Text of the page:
“Three-Strikes” Laws

A law where the third offense results in more serious penalties.

A “three-strikes” law is a reference to baseball, where it is “three strikes and you are out”. Such laws have stronger penalties following a third infraction. In the copyright context, three strikes laws are copyright enforcement statutes where an Internet user’s Internet access can be summarily cut off after three accusations of copyright infringement.

While strongly supported by the content industry and institutional rights-holders, these laws have come under a great deal of criticism from Internet users, advocacy groups, Internet service providers and libraries for heavily favoring content providers and rights-holders over the public. This is because these laws penalize users based on accusations ( received complaints about a user), not proven infringement, so there is a strong sense of “guilty until proven innocent”. Further the procedures for making an accusation are highly streamlined, whereas the procedures for challenging them are difficult. Such laws have been proposed or passed in France, South Korea, New Zealand and Canada, among others, although some have failed to pass or been struck down.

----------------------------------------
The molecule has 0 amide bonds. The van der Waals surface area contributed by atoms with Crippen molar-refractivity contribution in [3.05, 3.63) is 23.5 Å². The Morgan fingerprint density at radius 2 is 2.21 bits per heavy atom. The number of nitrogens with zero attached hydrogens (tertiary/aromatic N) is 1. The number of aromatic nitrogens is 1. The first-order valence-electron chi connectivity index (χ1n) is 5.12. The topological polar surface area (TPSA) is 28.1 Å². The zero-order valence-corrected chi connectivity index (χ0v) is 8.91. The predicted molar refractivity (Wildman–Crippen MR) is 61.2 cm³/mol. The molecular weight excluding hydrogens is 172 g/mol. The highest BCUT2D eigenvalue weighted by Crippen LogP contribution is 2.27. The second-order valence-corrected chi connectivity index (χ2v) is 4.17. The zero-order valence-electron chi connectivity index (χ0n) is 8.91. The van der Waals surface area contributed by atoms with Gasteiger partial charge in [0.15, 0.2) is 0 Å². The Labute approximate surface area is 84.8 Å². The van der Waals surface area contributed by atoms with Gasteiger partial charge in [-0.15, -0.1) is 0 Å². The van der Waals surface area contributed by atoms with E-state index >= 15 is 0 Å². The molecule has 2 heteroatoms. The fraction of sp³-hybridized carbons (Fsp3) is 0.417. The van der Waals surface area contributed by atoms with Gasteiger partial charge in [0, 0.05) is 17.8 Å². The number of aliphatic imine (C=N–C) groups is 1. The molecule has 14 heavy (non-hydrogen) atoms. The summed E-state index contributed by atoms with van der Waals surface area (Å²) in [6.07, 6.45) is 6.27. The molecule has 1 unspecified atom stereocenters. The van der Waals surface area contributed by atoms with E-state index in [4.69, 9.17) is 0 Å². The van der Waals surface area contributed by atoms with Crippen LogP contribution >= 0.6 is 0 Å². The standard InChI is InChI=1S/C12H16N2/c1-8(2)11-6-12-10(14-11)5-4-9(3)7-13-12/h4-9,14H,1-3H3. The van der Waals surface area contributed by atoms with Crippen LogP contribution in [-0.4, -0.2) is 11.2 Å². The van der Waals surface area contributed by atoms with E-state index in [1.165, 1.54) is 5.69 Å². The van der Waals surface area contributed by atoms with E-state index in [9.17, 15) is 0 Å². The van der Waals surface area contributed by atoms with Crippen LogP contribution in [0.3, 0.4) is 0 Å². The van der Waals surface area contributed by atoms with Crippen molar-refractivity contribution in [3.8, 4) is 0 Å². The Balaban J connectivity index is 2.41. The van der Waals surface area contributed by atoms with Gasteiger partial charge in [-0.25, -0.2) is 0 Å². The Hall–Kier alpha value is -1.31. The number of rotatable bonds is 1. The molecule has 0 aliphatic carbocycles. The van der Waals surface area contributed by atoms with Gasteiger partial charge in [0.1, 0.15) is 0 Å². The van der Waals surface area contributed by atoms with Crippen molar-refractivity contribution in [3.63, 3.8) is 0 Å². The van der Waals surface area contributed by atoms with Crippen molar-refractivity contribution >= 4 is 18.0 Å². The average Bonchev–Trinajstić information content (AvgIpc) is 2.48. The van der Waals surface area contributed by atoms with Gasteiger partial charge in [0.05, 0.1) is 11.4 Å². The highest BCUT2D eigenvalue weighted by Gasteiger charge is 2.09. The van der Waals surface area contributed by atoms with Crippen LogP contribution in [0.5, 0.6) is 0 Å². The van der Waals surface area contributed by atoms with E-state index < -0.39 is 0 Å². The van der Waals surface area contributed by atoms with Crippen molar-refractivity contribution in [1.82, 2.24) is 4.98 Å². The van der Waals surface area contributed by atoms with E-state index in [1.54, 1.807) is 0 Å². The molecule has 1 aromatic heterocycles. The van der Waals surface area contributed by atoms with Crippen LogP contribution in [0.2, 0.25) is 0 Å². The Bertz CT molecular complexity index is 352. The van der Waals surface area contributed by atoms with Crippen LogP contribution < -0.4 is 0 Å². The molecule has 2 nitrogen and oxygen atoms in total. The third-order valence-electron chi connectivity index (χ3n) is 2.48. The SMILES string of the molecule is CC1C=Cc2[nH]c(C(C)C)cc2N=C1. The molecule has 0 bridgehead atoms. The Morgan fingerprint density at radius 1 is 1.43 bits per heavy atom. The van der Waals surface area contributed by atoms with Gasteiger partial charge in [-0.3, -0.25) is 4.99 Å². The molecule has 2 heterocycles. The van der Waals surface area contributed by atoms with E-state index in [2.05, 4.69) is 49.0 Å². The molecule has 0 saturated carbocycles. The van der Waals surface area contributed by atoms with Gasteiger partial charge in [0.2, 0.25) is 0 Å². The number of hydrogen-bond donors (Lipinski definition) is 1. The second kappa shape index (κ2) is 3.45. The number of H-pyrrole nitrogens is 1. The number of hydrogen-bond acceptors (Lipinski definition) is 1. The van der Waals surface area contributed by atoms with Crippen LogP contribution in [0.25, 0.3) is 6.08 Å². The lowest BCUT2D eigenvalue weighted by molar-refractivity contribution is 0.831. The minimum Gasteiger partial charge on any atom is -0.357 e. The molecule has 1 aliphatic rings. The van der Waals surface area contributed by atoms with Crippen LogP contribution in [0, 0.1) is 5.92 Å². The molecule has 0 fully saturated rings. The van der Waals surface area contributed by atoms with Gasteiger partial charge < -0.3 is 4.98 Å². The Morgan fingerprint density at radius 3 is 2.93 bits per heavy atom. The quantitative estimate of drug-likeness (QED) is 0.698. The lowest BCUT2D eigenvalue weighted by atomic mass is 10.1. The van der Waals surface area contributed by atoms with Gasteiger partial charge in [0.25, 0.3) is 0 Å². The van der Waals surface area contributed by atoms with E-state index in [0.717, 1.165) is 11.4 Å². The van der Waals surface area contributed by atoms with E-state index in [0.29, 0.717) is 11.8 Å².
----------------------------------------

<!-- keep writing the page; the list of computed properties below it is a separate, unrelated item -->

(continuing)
See also:

  • DMCA
  • Glossary#Glossary#.22Notice_and_Takedown.E2.80.9D

Other resources:

» Glossary